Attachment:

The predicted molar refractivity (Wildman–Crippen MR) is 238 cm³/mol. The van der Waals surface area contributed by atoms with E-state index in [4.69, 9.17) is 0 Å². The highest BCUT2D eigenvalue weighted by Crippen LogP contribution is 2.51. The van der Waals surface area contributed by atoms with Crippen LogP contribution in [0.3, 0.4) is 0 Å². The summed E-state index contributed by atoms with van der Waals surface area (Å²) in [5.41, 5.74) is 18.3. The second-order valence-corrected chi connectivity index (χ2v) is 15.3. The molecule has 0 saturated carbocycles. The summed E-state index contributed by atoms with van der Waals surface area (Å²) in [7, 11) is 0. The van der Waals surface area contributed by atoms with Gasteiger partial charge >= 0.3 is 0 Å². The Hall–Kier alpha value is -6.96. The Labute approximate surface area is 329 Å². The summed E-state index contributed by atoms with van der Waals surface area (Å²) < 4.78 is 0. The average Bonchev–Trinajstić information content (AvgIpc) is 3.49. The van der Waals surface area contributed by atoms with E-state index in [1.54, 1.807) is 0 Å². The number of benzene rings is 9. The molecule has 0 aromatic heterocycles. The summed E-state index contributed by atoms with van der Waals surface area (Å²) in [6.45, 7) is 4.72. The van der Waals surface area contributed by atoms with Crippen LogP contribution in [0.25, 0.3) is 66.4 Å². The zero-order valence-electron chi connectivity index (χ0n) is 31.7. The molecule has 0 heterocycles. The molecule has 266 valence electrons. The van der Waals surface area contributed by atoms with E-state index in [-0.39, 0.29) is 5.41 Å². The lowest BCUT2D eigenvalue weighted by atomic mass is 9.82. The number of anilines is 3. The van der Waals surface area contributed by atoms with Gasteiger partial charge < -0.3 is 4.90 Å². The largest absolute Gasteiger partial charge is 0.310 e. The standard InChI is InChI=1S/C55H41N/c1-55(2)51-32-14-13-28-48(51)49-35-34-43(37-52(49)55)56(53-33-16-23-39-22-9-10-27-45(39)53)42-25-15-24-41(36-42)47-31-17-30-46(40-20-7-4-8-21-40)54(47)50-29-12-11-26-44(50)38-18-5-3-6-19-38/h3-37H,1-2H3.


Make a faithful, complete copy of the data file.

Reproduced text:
The predicted molar refractivity (Wildman–Crippen MR) is 238 cm³/mol. The van der Waals surface area contributed by atoms with E-state index in [4.69, 9.17) is 0 Å². The highest BCUT2D eigenvalue weighted by Crippen LogP contribution is 2.51. The van der Waals surface area contributed by atoms with Crippen LogP contribution in [0.3, 0.4) is 0 Å². The summed E-state index contributed by atoms with van der Waals surface area (Å²) in [5.41, 5.74) is 18.3. The second-order valence-corrected chi connectivity index (χ2v) is 15.3. The molecule has 0 saturated carbocycles. The summed E-state index contributed by atoms with van der Waals surface area (Å²) in [7, 11) is 0. The van der Waals surface area contributed by atoms with Gasteiger partial charge >= 0.3 is 0 Å². The Hall–Kier alpha value is -6.96. The Labute approximate surface area is 329 Å². The summed E-state index contributed by atoms with van der Waals surface area (Å²) < 4.78 is 0. The average Bonchev–Trinajstić information content (AvgIpc) is 3.49. The van der Waals surface area contributed by atoms with E-state index in [1.54, 1.807) is 0 Å². The number of benzene rings is 9. The molecule has 0 aromatic heterocycles. The summed E-state index contributed by atoms with van der Waals surface area (Å²) in [6.45, 7) is 4.72. The van der Waals surface area contributed by atoms with Crippen LogP contribution in [0.25, 0.3) is 66.4 Å². The zero-order valence-electron chi connectivity index (χ0n) is 31.7. The molecule has 0 heterocycles. The molecule has 266 valence electrons. The van der Waals surface area contributed by atoms with E-state index in [-0.39, 0.29) is 5.41 Å². The lowest BCUT2D eigenvalue weighted by atomic mass is 9.82. The number of anilines is 3. The van der Waals surface area contributed by atoms with Gasteiger partial charge < -0.3 is 4.90 Å². The largest absolute Gasteiger partial charge is 0.310 e. The standard InChI is InChI=1S/C55H41N/c1-55(2)51-32-14-13-28-48(51)49-35-34-43(37-52(49)55)56(53-33-16-23-39-22-9-10-27-45(39)53)42-25-15-24-41(36-42)47-31-17-30-46(40-20-7-4-8-21-40)54(47)50-29-12-11-26-44(50)38-18-5-3-6-19-38/h3-37H,1-2H3.